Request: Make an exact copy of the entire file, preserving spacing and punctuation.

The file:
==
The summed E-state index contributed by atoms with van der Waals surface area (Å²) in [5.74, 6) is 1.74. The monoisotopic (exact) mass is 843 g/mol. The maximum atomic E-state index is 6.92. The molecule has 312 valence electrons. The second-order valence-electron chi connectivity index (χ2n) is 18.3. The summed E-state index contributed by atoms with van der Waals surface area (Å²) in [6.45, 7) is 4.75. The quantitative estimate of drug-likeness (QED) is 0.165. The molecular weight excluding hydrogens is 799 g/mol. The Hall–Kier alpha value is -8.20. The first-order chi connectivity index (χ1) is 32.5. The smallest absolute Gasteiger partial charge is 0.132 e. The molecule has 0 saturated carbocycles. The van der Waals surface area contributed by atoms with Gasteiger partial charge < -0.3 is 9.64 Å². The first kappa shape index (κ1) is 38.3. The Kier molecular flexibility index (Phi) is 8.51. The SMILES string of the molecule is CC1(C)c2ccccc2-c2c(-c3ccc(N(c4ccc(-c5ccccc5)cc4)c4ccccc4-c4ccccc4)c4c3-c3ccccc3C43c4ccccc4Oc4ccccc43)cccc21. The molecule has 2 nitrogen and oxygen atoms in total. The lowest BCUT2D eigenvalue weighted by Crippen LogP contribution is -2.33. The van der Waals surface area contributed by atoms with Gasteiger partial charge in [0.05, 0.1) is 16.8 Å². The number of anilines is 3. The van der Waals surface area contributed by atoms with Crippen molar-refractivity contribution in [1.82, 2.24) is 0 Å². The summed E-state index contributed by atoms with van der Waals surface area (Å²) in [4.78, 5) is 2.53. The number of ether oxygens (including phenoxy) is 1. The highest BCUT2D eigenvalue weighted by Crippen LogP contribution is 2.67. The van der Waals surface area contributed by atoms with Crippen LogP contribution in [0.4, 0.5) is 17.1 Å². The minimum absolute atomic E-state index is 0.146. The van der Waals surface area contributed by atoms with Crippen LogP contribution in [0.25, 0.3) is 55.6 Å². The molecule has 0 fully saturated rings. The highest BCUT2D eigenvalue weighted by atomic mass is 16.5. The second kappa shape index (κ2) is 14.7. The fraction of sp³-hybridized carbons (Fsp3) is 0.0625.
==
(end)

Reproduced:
The summed E-state index contributed by atoms with van der Waals surface area (Å²) in [5.74, 6) is 1.74. The monoisotopic (exact) mass is 843 g/mol. The maximum atomic E-state index is 6.92. The molecule has 312 valence electrons. The second-order valence-electron chi connectivity index (χ2n) is 18.3. The summed E-state index contributed by atoms with van der Waals surface area (Å²) in [6.45, 7) is 4.75. The quantitative estimate of drug-likeness (QED) is 0.165. The molecular weight excluding hydrogens is 799 g/mol. The Hall–Kier alpha value is -8.20. The first-order chi connectivity index (χ1) is 32.5. The smallest absolute Gasteiger partial charge is 0.132 e. The molecule has 0 saturated carbocycles. The van der Waals surface area contributed by atoms with Gasteiger partial charge < -0.3 is 9.64 Å². The first kappa shape index (κ1) is 38.3. The Kier molecular flexibility index (Phi) is 8.51. The SMILES string of the molecule is CC1(C)c2ccccc2-c2c(-c3ccc(N(c4ccc(-c5ccccc5)cc4)c4ccccc4-c4ccccc4)c4c3-c3ccccc3C43c4ccccc4Oc4ccccc43)cccc21. The molecule has 2 nitrogen and oxygen atoms in total. The lowest BCUT2D eigenvalue weighted by Crippen LogP contribution is -2.33. The van der Waals surface area contributed by atoms with Gasteiger partial charge in [0.05, 0.1) is 16.8 Å². The number of anilines is 3. The van der Waals surface area contributed by atoms with Crippen molar-refractivity contribution in [1.82, 2.24) is 0 Å². The summed E-state index contributed by atoms with van der Waals surface area (Å²) in [4.78, 5) is 2.53. The number of ether oxygens (including phenoxy) is 1. The highest BCUT2D eigenvalue weighted by Crippen LogP contribution is 2.67. The van der Waals surface area contributed by atoms with Crippen LogP contribution in [0.4, 0.5) is 17.1 Å². The minimum absolute atomic E-state index is 0.146. The van der Waals surface area contributed by atoms with Crippen LogP contribution in [0.25, 0.3) is 55.6 Å². The molecule has 0 fully saturated rings. The highest BCUT2D eigenvalue weighted by atomic mass is 16.5. The second kappa shape index (κ2) is 14.7. The fraction of sp³-hybridized carbons (Fsp3) is 0.0625.